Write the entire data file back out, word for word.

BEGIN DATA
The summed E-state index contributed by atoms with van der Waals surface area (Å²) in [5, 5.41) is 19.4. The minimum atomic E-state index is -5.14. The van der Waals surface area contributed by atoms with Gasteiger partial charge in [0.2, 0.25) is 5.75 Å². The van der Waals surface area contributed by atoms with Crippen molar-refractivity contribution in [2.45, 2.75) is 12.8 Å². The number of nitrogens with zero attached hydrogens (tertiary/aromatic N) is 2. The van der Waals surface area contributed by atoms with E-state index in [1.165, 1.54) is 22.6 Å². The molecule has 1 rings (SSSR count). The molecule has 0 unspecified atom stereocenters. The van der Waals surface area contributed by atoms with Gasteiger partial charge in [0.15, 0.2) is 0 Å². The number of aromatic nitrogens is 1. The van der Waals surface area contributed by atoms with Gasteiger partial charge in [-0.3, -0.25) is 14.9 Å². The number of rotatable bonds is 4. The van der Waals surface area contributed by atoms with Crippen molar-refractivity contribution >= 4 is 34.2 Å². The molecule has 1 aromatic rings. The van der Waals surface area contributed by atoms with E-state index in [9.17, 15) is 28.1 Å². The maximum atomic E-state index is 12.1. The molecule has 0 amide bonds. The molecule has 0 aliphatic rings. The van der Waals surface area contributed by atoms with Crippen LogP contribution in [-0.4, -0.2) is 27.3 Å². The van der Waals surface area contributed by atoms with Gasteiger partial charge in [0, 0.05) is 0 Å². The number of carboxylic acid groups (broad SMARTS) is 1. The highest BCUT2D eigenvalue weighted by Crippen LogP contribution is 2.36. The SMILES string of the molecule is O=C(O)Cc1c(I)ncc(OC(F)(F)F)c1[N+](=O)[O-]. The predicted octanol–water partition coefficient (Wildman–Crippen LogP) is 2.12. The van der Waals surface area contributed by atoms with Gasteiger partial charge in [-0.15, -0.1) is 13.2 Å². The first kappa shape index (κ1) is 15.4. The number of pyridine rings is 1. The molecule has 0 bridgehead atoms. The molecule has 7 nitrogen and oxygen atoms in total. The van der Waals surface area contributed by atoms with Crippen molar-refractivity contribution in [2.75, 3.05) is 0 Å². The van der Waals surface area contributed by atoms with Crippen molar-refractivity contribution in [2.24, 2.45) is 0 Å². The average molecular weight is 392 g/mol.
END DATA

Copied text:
The summed E-state index contributed by atoms with van der Waals surface area (Å²) in [5, 5.41) is 19.4. The minimum atomic E-state index is -5.14. The van der Waals surface area contributed by atoms with Gasteiger partial charge in [0.2, 0.25) is 5.75 Å². The van der Waals surface area contributed by atoms with Crippen molar-refractivity contribution in [2.45, 2.75) is 12.8 Å². The number of nitrogens with zero attached hydrogens (tertiary/aromatic N) is 2. The van der Waals surface area contributed by atoms with E-state index in [1.165, 1.54) is 22.6 Å². The molecule has 1 rings (SSSR count). The molecule has 0 unspecified atom stereocenters. The van der Waals surface area contributed by atoms with Gasteiger partial charge in [0.15, 0.2) is 0 Å². The number of aromatic nitrogens is 1. The van der Waals surface area contributed by atoms with Gasteiger partial charge in [-0.3, -0.25) is 14.9 Å². The number of rotatable bonds is 4. The van der Waals surface area contributed by atoms with Crippen molar-refractivity contribution >= 4 is 34.2 Å². The molecule has 1 aromatic rings. The van der Waals surface area contributed by atoms with E-state index in [9.17, 15) is 28.1 Å². The maximum atomic E-state index is 12.1. The molecule has 0 amide bonds. The molecule has 0 aliphatic rings. The van der Waals surface area contributed by atoms with Crippen LogP contribution in [-0.4, -0.2) is 27.3 Å². The van der Waals surface area contributed by atoms with Gasteiger partial charge in [0, 0.05) is 0 Å². The number of carboxylic acid groups (broad SMARTS) is 1. The highest BCUT2D eigenvalue weighted by Crippen LogP contribution is 2.36. The SMILES string of the molecule is O=C(O)Cc1c(I)ncc(OC(F)(F)F)c1[N+](=O)[O-]. The predicted octanol–water partition coefficient (Wildman–Crippen LogP) is 2.12. The van der Waals surface area contributed by atoms with Gasteiger partial charge in [-0.15, -0.1) is 13.2 Å². The first kappa shape index (κ1) is 15.4. The number of pyridine rings is 1. The molecule has 0 bridgehead atoms. The molecule has 7 nitrogen and oxygen atoms in total. The van der Waals surface area contributed by atoms with Crippen molar-refractivity contribution in [2.75, 3.05) is 0 Å². The van der Waals surface area contributed by atoms with Crippen molar-refractivity contribution in [2.24, 2.45) is 0 Å². The average molecular weight is 392 g/mol.